A month after first arriving in Panama City, we are still in Panama City. This has to do with three things: Our recent trip to California, the Darien Gap shipping process, and The Dog.
To be fair, Milo has not really cost us a ton of money so far on this trip. He eats what we eat, and vet visits have been pretty inexpensive (or free). There seems to be a lot of misinformation about taking the dog into Panama, but we were not asked for a bribe. We did have to wait a while for a vet to show up, but that whole thing cost us about $12 total.
This month, however, Milo has proven to have quite expensive needs. We were unable to find a boat to take him to Colombia, so we have to fly him. We had to purchase a ticket ($180). We had to have special paperwork in order to fly him ($225!). He required a cage for his flight ($75). None of this was a very big surprise. The worst part is that dogs are unable to fly between July 15 and August 15 due to fears of extreme heat. Dogs are also unable to fly Friday-Sunday. This means that after (finally!) getting the van into a container in Colón, we have to hang around Panama City until Monday. It’s a good thing we didn’t arrive on July 15 hoping to get to Colombia!
This would not be a big deal, but we have been in Panama City for something like two weeks already. And this would not be a big deal either, except Panama City just happens to be one of our least favorite cities. It is hot. The people have largely been unfriendly or outright rude. We were already not feeling the love of this city when I was pickpocketed during one of our hell walks around the city, surrounded by people who just couldn’t care less. The only thing he got was my decoy wallet (the change purse) and I actually caught him in the act–but it was a crappy experience nonetheless. I have visited something like 30 countries in my 33 years and I have never been pickpocketed before. We also returned to Panama to face some car problems–i.e., the van died several times in Panama City traffic in not very convenient locations–and we found the Panamanians the least helpful of all. Even the recommended mechanics–usually a good bet–turned out to be duds.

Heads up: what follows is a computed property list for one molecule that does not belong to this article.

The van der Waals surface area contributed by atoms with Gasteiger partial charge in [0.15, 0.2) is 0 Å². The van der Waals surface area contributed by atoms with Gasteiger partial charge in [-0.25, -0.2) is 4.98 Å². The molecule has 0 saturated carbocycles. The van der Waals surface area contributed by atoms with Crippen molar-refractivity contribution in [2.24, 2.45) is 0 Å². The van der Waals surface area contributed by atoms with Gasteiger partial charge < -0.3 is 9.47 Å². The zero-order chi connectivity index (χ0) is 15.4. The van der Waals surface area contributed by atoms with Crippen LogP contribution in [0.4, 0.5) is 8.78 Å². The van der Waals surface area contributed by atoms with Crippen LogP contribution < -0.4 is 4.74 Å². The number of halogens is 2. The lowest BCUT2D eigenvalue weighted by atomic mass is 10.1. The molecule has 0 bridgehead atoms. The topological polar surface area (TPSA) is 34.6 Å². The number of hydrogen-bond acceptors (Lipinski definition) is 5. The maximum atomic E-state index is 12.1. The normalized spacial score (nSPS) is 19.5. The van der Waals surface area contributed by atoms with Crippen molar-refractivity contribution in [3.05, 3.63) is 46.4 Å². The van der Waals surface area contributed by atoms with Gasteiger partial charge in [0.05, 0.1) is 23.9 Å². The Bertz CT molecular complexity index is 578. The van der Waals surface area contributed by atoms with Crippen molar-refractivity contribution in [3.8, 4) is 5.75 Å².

Panama City is also one of the least pedestrian-friendly cities I have ever visited (the least of all being Las Vegas). The malecón here saves the city. It is beautiful and well-maintained and there are police everywhere. But other than along the malecón, walking is impossible between the different neighborhoods. The city is cut up by highways and construction. Sidewalks randomly end and suddenly you’re on a highway onramp or on a major road, in traffic. I had to take this photo of Juan as we walked back from the shopping mall just because the only way to walk back was along the highway in the grass. I mean, it looks idyllic, right? Well, it wasn’t. At the end, the grass got taller and we were climbing over technological waste. I kept thinking we were going to stumble upon a body.
People without dogs always ask us if it’s hard to travel with a dog. I suppose that is sort of like asking someone with children if having kids is worth the extra expense. Milo has been a complete joy and, with the exception of this month, has cost us very little money and brought us endless joy. Neither of us can imagine being on this trip without him. If we had to wait it out in Panama City all year for him, we would.
More photos from Panama at limpire.